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Partial Derivatives Using Chain Rule

  1. Mar 24, 2016 #1
    1. The problem statement, all variables and given/known data
    Suppose ω = g(u,v) is a differentiable function of u = x/y and v = z/y.
    Using the chain rule evaluate $$x \frac{\partial ω}{\partial x} + y \frac {\partial ω}{\partial y} + z \frac {\partial ω}{\partial z}$$

    2. Relevant equations


    3. The attempt at a solution
    u = f(x,y)
    v = h(y,z)
    ∂ω/∂x = (∂ω/∂u)(∂u/∂x)
    ∂ω/∂y = (∂ω/∂u)(∂u/∂y)
    ∂ω/∂z = (∂ω/∂v)(∂v/∂z)

    Is this correct so far? Because I don't know how I would take the partials w.r.t. u and v.
     
  2. jcsd
  3. Mar 24, 2016 #2

    BvU

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    Yes. And ##\ {\partial \omega \over \partial u} = \ {\partial g \over \partial u}\ ## etc. Which you don't have to work out any further (because you don't know what g is). But you do know what u and v are, so those have to be evaluated.
     
  4. Mar 24, 2016 #3

    andrewkirk

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    A way to write it to make it easier is to define function ##\omega:\mathbb{R}^3\to \mathbb{R}## to be the composition of ##g## with ##f## by ##\omega(x,y,z)=g(f(x,y),f(y,z))##. Note that we don't need ##h## because ##f## and ##h## are the same function, which just returns the quotient of its first argument to its second.

    Then the chain rule for ##x## is

    $$\frac{\partial \omega}{\partial x}=\frac{\partial g}{\partial u}(u,v)\bigg|_{(u,v)=(f(x,y),f(y,z))}\frac{\partial f}{\partial x}(x,y)
    +\frac{\partial g}{\partial v}(u,v)\bigg|_{(u,v)=(f(x,y),f(y,z))}\frac{\partial f}{\partial x}(y,z)$$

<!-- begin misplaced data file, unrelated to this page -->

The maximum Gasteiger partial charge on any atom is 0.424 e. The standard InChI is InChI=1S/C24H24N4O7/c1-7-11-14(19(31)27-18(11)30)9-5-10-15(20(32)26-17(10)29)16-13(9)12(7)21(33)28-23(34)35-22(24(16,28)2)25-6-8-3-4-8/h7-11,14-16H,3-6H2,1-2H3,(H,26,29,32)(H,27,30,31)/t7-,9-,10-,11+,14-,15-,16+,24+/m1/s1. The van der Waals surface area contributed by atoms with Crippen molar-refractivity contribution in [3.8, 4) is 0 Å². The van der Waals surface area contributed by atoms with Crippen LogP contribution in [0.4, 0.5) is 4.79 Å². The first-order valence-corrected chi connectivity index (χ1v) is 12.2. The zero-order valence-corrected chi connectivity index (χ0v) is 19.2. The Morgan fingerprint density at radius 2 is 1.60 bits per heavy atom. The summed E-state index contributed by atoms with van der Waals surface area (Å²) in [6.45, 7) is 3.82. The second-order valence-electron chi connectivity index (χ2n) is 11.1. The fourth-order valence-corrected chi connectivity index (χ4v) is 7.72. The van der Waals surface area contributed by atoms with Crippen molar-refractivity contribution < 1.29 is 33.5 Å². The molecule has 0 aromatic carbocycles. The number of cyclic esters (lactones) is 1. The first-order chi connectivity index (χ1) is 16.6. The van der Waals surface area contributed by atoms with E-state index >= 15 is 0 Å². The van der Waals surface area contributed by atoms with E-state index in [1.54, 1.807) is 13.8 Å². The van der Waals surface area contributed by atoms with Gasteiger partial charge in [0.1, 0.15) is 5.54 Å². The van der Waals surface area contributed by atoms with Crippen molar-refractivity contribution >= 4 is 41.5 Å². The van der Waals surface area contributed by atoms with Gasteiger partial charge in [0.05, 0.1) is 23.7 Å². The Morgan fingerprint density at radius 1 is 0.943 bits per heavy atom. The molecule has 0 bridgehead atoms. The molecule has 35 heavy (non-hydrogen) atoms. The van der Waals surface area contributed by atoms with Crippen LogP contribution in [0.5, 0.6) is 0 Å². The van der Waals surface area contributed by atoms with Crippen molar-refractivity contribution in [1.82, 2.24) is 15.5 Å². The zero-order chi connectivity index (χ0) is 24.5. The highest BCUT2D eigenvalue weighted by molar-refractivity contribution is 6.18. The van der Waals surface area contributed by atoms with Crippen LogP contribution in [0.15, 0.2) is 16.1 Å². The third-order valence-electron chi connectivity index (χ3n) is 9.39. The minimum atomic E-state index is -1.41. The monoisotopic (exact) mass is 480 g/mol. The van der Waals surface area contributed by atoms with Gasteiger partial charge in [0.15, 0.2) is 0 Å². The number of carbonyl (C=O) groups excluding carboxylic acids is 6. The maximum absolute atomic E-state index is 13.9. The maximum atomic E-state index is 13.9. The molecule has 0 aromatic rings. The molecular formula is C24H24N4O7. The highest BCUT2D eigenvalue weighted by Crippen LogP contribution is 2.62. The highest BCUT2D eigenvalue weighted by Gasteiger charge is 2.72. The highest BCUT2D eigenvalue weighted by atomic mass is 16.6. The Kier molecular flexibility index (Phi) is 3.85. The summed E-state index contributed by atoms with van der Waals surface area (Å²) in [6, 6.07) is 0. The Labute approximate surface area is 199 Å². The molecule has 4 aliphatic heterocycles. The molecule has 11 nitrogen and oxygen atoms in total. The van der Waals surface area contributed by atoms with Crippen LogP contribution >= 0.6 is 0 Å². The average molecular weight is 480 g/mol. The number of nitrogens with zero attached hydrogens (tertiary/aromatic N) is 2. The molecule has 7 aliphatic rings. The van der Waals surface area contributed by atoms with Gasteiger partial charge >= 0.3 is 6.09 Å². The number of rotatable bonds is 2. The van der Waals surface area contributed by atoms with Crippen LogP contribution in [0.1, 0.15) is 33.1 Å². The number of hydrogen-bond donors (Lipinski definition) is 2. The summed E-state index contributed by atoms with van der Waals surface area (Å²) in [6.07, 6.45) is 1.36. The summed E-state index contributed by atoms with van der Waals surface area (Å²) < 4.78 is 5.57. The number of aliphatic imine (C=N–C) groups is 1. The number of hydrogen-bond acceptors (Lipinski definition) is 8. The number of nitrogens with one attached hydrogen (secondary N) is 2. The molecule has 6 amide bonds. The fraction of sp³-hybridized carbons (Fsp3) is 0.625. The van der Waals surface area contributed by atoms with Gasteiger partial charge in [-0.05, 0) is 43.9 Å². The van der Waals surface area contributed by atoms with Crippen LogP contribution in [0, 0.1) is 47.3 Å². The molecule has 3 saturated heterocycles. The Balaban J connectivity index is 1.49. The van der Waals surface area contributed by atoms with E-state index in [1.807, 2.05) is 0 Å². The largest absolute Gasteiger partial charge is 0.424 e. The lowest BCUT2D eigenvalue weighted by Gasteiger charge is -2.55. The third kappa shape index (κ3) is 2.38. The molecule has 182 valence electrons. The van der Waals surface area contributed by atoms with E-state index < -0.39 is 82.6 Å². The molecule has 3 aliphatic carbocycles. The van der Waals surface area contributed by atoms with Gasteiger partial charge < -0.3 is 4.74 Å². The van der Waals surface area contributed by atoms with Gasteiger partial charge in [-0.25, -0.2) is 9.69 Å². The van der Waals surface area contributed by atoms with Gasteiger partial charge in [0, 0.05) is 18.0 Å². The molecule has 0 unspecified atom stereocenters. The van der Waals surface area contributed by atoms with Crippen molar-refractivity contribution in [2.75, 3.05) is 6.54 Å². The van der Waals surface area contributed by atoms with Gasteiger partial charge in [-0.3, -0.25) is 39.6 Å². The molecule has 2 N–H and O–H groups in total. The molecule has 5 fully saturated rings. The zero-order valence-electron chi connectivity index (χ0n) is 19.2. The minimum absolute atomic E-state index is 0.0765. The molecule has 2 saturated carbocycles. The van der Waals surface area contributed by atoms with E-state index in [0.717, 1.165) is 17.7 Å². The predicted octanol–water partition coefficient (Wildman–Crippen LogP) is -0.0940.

and similarly for the other two. In some cases, one of the two terms will be zero, for instance ##\frac{\partial f}{\partial x}(y,z)=0## because ##x## is not amongst the arguments to ##f## in that expression, but in some cases both terms may be nonzero.
     
  5. Mar 25, 2016 #4
    How can f(x,y) and f(y,z) be the same function if they are functions of different variables?
     
  6. Mar 25, 2016 #5

    Mark44

    Staff: Mentor

    The variables aren't important. It's what the function does with the variables that is important. For example g(t) = t2 + 1 is the same as g(u) = u2 + 1. In this example, g maps a number to the square of that number plus 1.
     
  7. Mar 25, 2016 #6
    Is this the correct answer?

    ##x(∂ω/∂x)+y(∂ω/∂y)+z(∂ω/∂z)=x(∂g/∂u)(∂f/∂x)+y(∂g/∂u)(∂f/∂y)+y(∂g/∂v)(∂f/∂y)+z(∂g/∂v)(∂f/∂z)
    =x(1/y)(∂g/∂u)−y(x/y^2)(∂g/∂u)−y(z/y^2)(∂g/∂v)+z(1/y)(∂g/∂v)=u(∂g/∂u)-u(∂g/∂u)-v(∂g/∂v)+v(∂g/∂v)=0##
     
  8. Mar 25, 2016 #7

    andrewkirk

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    Looks right to me :smile:
     
  9. Mar 25, 2016 #8
    Thanks, everyone.
     
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